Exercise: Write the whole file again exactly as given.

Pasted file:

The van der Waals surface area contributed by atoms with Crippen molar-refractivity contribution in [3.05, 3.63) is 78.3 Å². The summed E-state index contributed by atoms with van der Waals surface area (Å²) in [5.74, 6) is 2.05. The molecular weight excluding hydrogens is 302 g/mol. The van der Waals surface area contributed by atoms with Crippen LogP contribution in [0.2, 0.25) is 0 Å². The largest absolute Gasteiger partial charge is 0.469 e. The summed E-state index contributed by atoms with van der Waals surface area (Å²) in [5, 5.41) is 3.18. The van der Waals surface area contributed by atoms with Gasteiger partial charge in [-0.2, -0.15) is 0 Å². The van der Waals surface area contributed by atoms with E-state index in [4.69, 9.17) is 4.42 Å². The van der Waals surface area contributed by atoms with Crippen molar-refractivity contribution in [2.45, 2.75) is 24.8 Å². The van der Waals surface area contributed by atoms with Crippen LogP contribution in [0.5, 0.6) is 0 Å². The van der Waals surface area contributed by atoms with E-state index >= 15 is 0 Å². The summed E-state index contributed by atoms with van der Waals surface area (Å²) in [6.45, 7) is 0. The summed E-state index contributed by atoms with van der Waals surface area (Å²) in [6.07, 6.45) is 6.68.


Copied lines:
The van der Waals surface area contributed by atoms with Crippen molar-refractivity contribution in [3.05, 3.63) is 78.3 Å². The summed E-state index contributed by atoms with van der Waals surface area (Å²) in [5.74, 6) is 2.05. The molecular weight excluding hydrogens is 302 g/mol. The van der Waals surface area contributed by atoms with Crippen LogP contribution in [0.2, 0.25) is 0 Å². The largest absolute Gasteiger partial charge is 0.469 e. The summed E-state index contributed by atoms with van der Waals surface area (Å²) in [5, 5.41) is 3.18. The van der Waals surface area contributed by atoms with Gasteiger partial charge in [-0.2, -0.15) is 0 Å². The van der Waals surface area contributed by atoms with E-state index in [4.69, 9.17) is 4.42 Å². The van der Waals surface area contributed by atoms with Crippen molar-refractivity contribution in [2.45, 2.75) is 24.8 Å². The van der Waals surface area contributed by atoms with Crippen LogP contribution in [0.5, 0.6) is 0 Å². The van der Waals surface area contributed by atoms with E-state index >= 15 is 0 Å². The summed E-state index contributed by atoms with van der Waals surface area (Å²) in [6.45, 7) is 0. The summed E-state index contributed by atoms with van der Waals surface area (Å²) in [6.07, 6.45) is 6.68.